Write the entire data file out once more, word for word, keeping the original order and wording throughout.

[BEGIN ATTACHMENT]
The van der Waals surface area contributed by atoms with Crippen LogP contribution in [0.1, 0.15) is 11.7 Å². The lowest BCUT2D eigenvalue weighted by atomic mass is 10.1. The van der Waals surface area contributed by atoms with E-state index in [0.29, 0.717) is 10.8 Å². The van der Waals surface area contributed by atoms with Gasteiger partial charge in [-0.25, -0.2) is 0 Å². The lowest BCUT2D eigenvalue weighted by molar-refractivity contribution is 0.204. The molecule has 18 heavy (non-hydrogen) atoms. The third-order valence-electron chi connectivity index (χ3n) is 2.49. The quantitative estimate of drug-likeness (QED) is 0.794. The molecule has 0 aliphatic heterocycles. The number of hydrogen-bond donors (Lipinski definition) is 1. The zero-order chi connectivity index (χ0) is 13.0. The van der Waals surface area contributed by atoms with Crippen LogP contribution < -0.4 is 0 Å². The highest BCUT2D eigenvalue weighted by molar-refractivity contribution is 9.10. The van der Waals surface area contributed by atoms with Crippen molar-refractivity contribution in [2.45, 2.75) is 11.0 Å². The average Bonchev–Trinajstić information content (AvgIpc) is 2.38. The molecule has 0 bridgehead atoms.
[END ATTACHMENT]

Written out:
The van der Waals surface area contributed by atoms with Crippen LogP contribution in [0.1, 0.15) is 11.7 Å². The lowest BCUT2D eigenvalue weighted by atomic mass is 10.1. The van der Waals surface area contributed by atoms with E-state index in [0.29, 0.717) is 10.8 Å². The van der Waals surface area contributed by atoms with Gasteiger partial charge in [-0.25, -0.2) is 0 Å². The lowest BCUT2D eigenvalue weighted by molar-refractivity contribution is 0.204. The molecule has 18 heavy (non-hydrogen) atoms. The third-order valence-electron chi connectivity index (χ3n) is 2.49. The quantitative estimate of drug-likeness (QED) is 0.794. The molecule has 0 aliphatic heterocycles. The number of hydrogen-bond donors (Lipinski definition) is 1. The zero-order chi connectivity index (χ0) is 13.0. The van der Waals surface area contributed by atoms with Crippen LogP contribution < -0.4 is 0 Å². The highest BCUT2D eigenvalue weighted by molar-refractivity contribution is 9.10. The van der Waals surface area contributed by atoms with Crippen molar-refractivity contribution in [2.45, 2.75) is 11.0 Å². The average Bonchev–Trinajstić information content (AvgIpc) is 2.38. The molecule has 0 bridgehead atoms.